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Op-Ed: Brave & Bold Writers at The Havana Times Independent News Source in Communist Cuba

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 United States Embassy in Cuba
Flags of Spain and the European waving over the Embassy of Spain in Cuba. Havana Cuba, November 25, 2020, File photo: Julio Rivalta, Shutter Stock, licensed.

I have seen the rise of fascism and communism. Both philosophies glorify the arbitrary power of the state… But both theories fail. Both deny those God-given liberties that are the inalienable right of each person on this planet, indeed, they deny the existence of God.” –President Ronald Reagan  

PORTSMOUTH, OH  – The United States Embassy in Cuba reopened visa and consular services in January 2023, according to the New York Post. The U.S. says the reopening is to ensure the safe and legal migration of Cubans. 

Due to the 2021 protest for freedom by citizens, Cuba’s new Penal Code, which went into force on December 1, 2022, risks further entrenching long-standing limitations on freedom of expression and assembly and is a chilling prospect for independent journalists, activists, and anyone critical of the authorities, reports Amnesty International

Over many decades, the Cuban authorities have consistently used the criminal law — or the threat of it — to silence dissent. The new Criminal Code contains a suite of chilling provisions that give the authorities even greater powers to continue smothering freedom of expression and assembly in 2023 and beyond,” said Erika Guevara-Rosas, Americas director at Amnesty International. 

Review:

The Center for Strategic and International Studies reported that Cubans took to the streets July 11, 2021, calling for the resignation of President Miguel Díaz-Canel and denouncing the regime’s anti-democratic governance. Recent crackdowns on political freedoms and individual liberties, rising poverty levels, and government economic mismanagement have fueled the largest protests that the island has seen in over two decades. 

Thousands of Cubans took to the streets shouting “down with the dictatorship” and “we are not afraid,” protesting against recurring power cuts, economic hardships, the management of the covid-19 pandemic and demanding freedom, the article reported. 

The article noted that Cuba witnessed the largest anti-government demonstrations since the 1994 Maleconazo uprising, which sought to highlight an economic crisis and widespread hunger brought about by the fall of Cuba’s largest benefactor, the Soviet Union, during what is known in Cuba as the “special period.” 

According to a 2021 article by the World Association of News Publishers, the World Editors Forum “condemns the continued arrests of media professionals in Cuba and urge the authorities in Havana to release journalist Camila Acosta immediately. The charges against Acosta and any other journalist in a similar situation must be dropped, and the professional material confiscated must be returned.” 

Communism is in conflict with human nature.” –Ernest Renan 

The protests ended with hundreds of arbitrary citations and detentions across the island, including that of opposition figures, artists, intellectuals and local and foreign journalists.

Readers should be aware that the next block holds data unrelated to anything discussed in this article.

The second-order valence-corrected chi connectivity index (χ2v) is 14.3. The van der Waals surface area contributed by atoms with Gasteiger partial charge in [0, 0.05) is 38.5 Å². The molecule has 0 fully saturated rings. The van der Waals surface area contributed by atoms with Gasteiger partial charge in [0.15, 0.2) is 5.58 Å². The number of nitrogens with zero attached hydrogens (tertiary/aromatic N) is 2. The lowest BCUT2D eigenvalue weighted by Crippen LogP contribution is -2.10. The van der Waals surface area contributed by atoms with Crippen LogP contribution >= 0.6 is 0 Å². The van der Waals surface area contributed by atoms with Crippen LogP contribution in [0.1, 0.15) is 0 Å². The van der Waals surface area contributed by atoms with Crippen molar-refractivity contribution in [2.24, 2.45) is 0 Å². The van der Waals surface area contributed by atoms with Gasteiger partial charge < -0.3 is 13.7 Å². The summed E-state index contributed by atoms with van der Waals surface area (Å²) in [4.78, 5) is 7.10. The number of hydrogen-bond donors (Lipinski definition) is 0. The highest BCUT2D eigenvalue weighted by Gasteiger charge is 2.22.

Cuban citizens have the right to be informed without hindrance” said Fernando de Yarza López-Madrazo, President of WAN-IFRA. “We urge the Cuban regime to restore the fundamental rights of Cuban journalists to work freely, stop the escalation of violence and arrests. We call on Cuba to lift restrictions on the Internet and guarantee the conditions for the rights of Cuban citizens to be freely informed” he added. 

But throughout the years of bondage and turmoil in Cuba, an independent news source survived because freedom is etched on the hearts of citizens, journalists, writers, and those that tell the stories of both tragedy and triumph. 

Watch an interview with Havana Times editor Circles Robinson. He answers a wide range of questions about the web publication, its history, policies & direction. Havana Times began in October 2008 and is now in its 14th year.  

One of the principal ideas was to give young people, without any avenue of expression in the monopoly state media, a chance to be heard. We naively didn’t think such an effort would be seen as something subversive that would merit punishing the writers…”  

Recent Stories from the Havana Times

Reading the stories of the daily lives of the Cuban people in the section titled, “Diaries” is where you’ll find gut-rending narratives of precious souls on an island prison, as many call the tropical piece of land they inhabit. Many put their raw sufferings on paper as a way to share and bear hardships – and to tell the truth about detrimental communism.  

“Cuba is once again bleeding profusely. Over many decades, the bleeding has never really stopped, but there have been high and low points and the current year was tops statistically. The chronic shortages of basic food and hygiene products, medicines, and nearly everything else, plus routine blackouts and a near collapse of production in all areas creates a desperate panorama,” writes Robinson, the editor in 2022 for the Cuban Diaries.  

Being born and raised in American, the great land of liberty, I cannot even fathom the travail and trials of being controlled by a brutal communist regime. Heartfelt prayers for the Havana Times crew and Cuban citizens that desire freedom, liberty, and justice for all.  

The tyranny of Communism is as old as the Pharaohs and the Pyramids – that the State stands above all men and their individual aspirations.” –Robert Kennedy 

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